Great score! Highly recommended!

    -Erik-
    host and producer of CINEMATIC SOUND RADIO | www.cinematicsound.net | www.facebook.com/cinematicsound | I HAVE TINNITUS!
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      CommentAuthorlp
    • CommentTimeApr 20th 2010 edited
    PawelStroinski wrote

    Depends on the composer, Matt. Have you heard Goldsmith's Sum of All Fears? That movie was temped with Crimson Tide, does it sound anything like Zimmer? Except maybe a synth rhythm and a chord progression used once or twice there is NO influence.

    Temp-track is to used to edit a scene. Nothing more than that. Goldsmith could have used a bit of Zimmerish relation between orchestra and electronics and choir, but he never comes close to taking even a note. To me temp-track is about providing solutions, not notes. Or style.


    But you don't hire Jerry Goldsmith so he can copy Hans Zimmer.

    But, I'm sure you know that there's been numerous examples of directors who fell in love with the theme or piece of music from the temp track and asked that the composer hired on to work it in.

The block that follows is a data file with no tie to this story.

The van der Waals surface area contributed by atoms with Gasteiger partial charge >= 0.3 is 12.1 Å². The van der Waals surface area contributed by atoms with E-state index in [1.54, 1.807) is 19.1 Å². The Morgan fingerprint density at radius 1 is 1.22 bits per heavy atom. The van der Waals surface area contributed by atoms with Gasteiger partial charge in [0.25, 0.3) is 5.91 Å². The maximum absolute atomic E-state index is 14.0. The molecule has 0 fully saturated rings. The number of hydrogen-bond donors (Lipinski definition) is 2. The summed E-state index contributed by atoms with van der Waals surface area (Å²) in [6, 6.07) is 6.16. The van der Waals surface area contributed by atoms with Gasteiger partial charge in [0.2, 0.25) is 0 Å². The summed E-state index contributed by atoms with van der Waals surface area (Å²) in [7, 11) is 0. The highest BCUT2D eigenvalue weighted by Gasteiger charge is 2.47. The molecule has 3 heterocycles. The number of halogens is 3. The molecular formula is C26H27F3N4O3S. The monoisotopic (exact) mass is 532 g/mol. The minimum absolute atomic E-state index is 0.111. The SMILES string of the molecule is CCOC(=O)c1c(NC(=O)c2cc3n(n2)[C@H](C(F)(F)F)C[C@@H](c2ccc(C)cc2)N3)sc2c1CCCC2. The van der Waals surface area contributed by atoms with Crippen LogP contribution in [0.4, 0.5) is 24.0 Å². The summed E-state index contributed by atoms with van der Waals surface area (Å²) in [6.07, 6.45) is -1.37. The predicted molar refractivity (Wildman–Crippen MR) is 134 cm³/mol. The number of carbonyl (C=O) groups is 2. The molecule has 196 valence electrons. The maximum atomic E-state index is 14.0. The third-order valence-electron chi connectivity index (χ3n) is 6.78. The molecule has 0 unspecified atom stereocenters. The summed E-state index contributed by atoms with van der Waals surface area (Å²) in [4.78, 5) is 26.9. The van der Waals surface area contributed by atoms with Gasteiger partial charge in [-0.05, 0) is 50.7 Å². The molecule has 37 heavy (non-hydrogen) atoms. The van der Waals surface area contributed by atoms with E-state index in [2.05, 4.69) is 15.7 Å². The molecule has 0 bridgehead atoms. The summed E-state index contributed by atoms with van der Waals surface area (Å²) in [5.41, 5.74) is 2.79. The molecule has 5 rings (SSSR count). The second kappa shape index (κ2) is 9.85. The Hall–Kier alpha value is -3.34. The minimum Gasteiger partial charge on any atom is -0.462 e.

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      CommentAuthorErik Woods
    • CommentTimeApr 20th 2010
    Which is why I blame the producers and directors more for temp love than I do the composers.

    -Erik-
    host and producer of CINEMATIC SOUND RADIO | www.cinematicsound.net | www.facebook.com/cinematicsound | I HAVE TINNITUS!
    • CommentAuthorTimmer
    • CommentTimeApr 20th 2010
    Marselus wrote
    Timmer wrote
    Anthony wrote
    FalkirkBairn wrote
    Marselus wrote
    In S02E16's main titles there's a supercool 80´s version of the theme.

    Now you come to mention this, yes there is!!


    Oh God, can't wait for this!


    I'd like to hear this too! That theme is very catchy aand with a title sequence that's a throwback to the 1960's-70's.

    Your wish is my command


    And pretty much exactly how I imagined it would sound.

    Thanks beer
    On Friday I ate a lot of dust and appeared orange near the end of the day ~ Bregt
    • CommentAuthorAnthony
    • CommentTimeApr 20th 2010
    lp wrote
    similar to how Goldsmith might have approached it, though not really.


    Glad you cleared that up. Or didn't.




    wink
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      CommentAuthorlp
    • CommentTimeApr 20th 2010
    Anthony wrote
    lp wrote
    similar to how Goldsmith might have approached it, though not really.